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Dr. Joshua Tepper

The Art and Science of Measurement in Healthcare

(Join Health Quality Ontario CEO Dr. Joshua Tepper for a tweet chat to discuss this topic on Nov. 8, 1:30 pm ET)

At Health Quality Ontario we like to measure things. After all, data is the cornerstone of quality improvement. But are we measuring the right things? Are we measuring too much? How do we move from measurement to improvement? How do we involve professionals and patients in deciding what we measure? How does personal experience balance data?

One part of Health Quality Ontario’s mandate is to measuring and report on the care provided in our health care system. In fact, one of our most important yearly reports is called Measuring Up. We also provide a broad range of other public reports and confidential physician level reports.

In Measuring Up, Health Quality Ontario uses the Common Quality Agenda – a set of about 50 indicators selected with system partners, front line professionals, patients and experts across Ontario to track how health quality is progressing. The indicators are organized by the dimensions of quality – safe, effective, patient-centred, efficient, timely and equitable – and by health sector or focus area. This year’s report highlighted findings from 28 indicators including three new ones added this year. Health Quality Ontario believes the measures selected provide an accurate assessment of how the Ontario health care system is performing.

In Quality Matters: Realizing Excellent Care for All, a major report released by Health Quality Ontario this spring to guide development of a quality system, it is noted that “a solid foundation of measurement and transparency is needed” to transform the system.

“A rich provincial data-collection ecosystem has evolved to support health system measure,” the report continues, but adds that “providers expend a huge amount of resources generating data. The challenge is to get better at measuring quality in a way that is relevant, useful, and actionable to improve care for patients.”

This is echoed by health quality guru Dr. Don Berwick who made a plea for less measurement in the U.S. health care system. Writing in the Journal of the American Medical Association in 2016, he said excessive and mandatory measurement “is as unwise and irresponsible as is intemperate health care.” Reducing mandatory measurement would restore to health care providers “an enormous amount of time wasted now on generating and responding to reports that are no help at all.” He called on health insurers, regulators and the U.S. Centers for Medicare & Medicaid Services to reduce the volume and cost of measurements by 50% in 3 years and 75% in 6 years.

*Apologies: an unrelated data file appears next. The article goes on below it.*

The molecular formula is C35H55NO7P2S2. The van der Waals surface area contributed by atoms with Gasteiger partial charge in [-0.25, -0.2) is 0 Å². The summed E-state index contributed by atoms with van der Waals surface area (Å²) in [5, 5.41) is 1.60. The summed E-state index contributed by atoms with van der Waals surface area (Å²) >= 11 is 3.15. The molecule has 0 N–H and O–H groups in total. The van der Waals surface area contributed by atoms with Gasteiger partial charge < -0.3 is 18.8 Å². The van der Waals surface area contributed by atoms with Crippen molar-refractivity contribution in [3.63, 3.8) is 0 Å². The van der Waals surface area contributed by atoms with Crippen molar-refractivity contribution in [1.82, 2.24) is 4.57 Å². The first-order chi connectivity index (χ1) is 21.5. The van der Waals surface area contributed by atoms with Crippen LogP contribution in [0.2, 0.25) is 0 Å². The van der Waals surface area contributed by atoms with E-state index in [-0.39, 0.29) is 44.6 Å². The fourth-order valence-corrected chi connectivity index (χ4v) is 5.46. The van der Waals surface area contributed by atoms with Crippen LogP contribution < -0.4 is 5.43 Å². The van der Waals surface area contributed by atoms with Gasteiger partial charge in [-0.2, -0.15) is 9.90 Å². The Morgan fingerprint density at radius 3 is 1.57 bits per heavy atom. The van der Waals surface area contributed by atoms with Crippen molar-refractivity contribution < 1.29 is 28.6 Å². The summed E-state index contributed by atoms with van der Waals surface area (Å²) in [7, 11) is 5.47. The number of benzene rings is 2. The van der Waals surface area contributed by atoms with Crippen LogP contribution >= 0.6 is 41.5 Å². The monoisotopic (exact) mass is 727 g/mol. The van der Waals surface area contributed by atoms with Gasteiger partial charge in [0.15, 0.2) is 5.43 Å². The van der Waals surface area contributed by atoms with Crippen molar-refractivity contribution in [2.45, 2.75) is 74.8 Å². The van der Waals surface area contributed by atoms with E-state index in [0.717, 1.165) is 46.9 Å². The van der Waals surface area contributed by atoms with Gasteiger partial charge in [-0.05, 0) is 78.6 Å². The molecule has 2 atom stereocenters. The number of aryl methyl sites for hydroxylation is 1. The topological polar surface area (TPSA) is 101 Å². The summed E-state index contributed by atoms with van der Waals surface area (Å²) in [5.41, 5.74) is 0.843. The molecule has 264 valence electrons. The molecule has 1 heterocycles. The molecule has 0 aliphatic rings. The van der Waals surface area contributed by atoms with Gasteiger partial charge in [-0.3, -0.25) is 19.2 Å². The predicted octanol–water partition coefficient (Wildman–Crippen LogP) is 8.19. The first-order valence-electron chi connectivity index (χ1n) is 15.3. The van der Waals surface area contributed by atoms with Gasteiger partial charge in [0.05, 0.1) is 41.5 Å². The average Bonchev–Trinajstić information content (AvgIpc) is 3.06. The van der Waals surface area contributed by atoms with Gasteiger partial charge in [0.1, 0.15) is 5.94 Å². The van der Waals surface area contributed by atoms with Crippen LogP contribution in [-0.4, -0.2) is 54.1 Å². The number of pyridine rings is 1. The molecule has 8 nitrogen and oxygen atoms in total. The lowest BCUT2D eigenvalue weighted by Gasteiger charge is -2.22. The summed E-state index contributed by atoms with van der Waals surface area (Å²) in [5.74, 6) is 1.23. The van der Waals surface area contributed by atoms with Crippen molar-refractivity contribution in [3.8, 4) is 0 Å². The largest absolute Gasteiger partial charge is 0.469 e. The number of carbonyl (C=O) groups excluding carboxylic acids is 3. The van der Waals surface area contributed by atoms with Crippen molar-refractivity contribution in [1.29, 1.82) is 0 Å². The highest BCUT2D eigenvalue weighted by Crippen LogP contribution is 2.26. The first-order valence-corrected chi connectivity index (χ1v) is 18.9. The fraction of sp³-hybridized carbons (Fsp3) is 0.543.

Other critics argue there are intangible qualitative elements of the health care system which cannot be accurately quantified and that these may better reflect patient experiences within the system. This is one of the reasons HQO’s reports include patient and health professional stories in addition to data.

The very question of the “right” number of health care measures was debated at the recent International Society for Quality in Healthcare Conference in London, UK in early October. Asked whether we need hundreds of quality metrics or whether a small number is enough, 87% of the people who heard a formal debate on the issue and voted on Twitter went with the small number. However it was acknowledged that to focus on the right small number of metrics, a high-performing system must first monitor a larger number.

While it is tempting to reduce the burden on everybody by not measuring as much, the challenge comes with trying to tangibly improve the quality of the system without being able to show that something has improved. Transparency and accountability also enter the equation because, for the public and patients to know they are receiving the best care, they need to see the results to back this up.

Join us on Twitter at #HQOchat on Wednesday, Nov. 8 at 1:30pm ET when we will moderate a discussion framed by the following questions. Please remember to use the hashtag for your comments and answers:

1) Are we measuring too much or too little in the Ontario health care system?

2) How many metrics do we need to measure quality?

3) Are there “quality blindspots” we are failing to measure?

4) Can all indicators of quality care be measured?

5) How can we make sure that measurement leads to improvement

Previous Article Measuring the System’s Fault Lines
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